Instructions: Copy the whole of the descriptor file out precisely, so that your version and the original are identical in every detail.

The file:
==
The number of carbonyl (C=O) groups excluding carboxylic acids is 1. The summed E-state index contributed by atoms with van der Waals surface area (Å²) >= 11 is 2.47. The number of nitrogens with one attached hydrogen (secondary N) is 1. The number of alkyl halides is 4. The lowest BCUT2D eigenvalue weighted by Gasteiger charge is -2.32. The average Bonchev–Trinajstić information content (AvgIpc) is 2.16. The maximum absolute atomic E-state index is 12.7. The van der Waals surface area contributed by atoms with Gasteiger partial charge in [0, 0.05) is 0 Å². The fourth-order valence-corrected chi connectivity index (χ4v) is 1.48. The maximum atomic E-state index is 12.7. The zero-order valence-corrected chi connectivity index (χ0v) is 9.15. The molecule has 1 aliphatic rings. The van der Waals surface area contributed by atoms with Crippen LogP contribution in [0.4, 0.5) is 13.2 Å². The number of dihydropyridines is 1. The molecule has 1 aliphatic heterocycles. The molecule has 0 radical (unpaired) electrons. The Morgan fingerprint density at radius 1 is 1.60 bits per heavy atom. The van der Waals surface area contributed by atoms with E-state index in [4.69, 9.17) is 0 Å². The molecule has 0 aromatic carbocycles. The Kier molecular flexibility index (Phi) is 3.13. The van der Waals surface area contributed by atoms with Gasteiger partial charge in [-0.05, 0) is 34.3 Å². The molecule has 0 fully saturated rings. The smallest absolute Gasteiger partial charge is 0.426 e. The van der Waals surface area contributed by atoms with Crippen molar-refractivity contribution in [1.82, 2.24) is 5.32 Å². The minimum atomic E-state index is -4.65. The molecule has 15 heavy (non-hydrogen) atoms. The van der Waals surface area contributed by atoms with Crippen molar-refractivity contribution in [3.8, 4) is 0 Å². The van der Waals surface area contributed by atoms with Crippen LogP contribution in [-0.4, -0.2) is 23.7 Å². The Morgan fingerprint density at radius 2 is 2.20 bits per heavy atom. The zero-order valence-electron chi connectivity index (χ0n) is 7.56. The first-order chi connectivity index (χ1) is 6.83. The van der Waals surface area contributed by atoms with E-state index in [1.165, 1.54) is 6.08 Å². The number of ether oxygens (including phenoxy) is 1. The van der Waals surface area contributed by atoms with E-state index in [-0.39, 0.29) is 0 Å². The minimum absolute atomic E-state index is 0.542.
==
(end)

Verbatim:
The number of carbonyl (C=O) groups excluding carboxylic acids is 1. The summed E-state index contributed by atoms with van der Waals surface area (Å²) >= 11 is 2.47. The number of nitrogens with one attached hydrogen (secondary N) is 1. The number of alkyl halides is 4. The lowest BCUT2D eigenvalue weighted by Gasteiger charge is -2.32. The average Bonchev–Trinajstić information content (AvgIpc) is 2.16. The maximum absolute atomic E-state index is 12.7. The van der Waals surface area contributed by atoms with Gasteiger partial charge in [0, 0.05) is 0 Å². The fourth-order valence-corrected chi connectivity index (χ4v) is 1.48. The maximum atomic E-state index is 12.7. The zero-order valence-corrected chi connectivity index (χ0v) is 9.15. The molecule has 1 aliphatic rings. The van der Waals surface area contributed by atoms with Crippen LogP contribution in [0.4, 0.5) is 13.2 Å². The number of dihydropyridines is 1. The molecule has 1 aliphatic heterocycles. The molecule has 0 radical (unpaired) electrons. The Morgan fingerprint density at radius 1 is 1.60 bits per heavy atom. The van der Waals surface area contributed by atoms with E-state index in [4.69, 9.17) is 0 Å². The molecule has 0 aromatic carbocycles. The Kier molecular flexibility index (Phi) is 3.13. The van der Waals surface area contributed by atoms with Gasteiger partial charge in [-0.05, 0) is 34.3 Å². The molecule has 0 fully saturated rings. The smallest absolute Gasteiger partial charge is 0.426 e. The van der Waals surface area contributed by atoms with Crippen molar-refractivity contribution in [1.82, 2.24) is 5.32 Å². The minimum atomic E-state index is -4.65. The molecule has 15 heavy (non-hydrogen) atoms. The van der Waals surface area contributed by atoms with Crippen molar-refractivity contribution in [3.8, 4) is 0 Å². The van der Waals surface area contributed by atoms with Crippen LogP contribution in [-0.4, -0.2) is 23.7 Å². The Morgan fingerprint density at radius 2 is 2.20 bits per heavy atom. The zero-order valence-electron chi connectivity index (χ0n) is 7.56. The first-order chi connectivity index (χ1) is 6.83. The van der Waals surface area contributed by atoms with E-state index in [1.165, 1.54) is 6.08 Å². The number of ether oxygens (including phenoxy) is 1. The van der Waals surface area contributed by atoms with E-state index in [-0.39, 0.29) is 0 Å². The minimum absolute atomic E-state index is 0.542.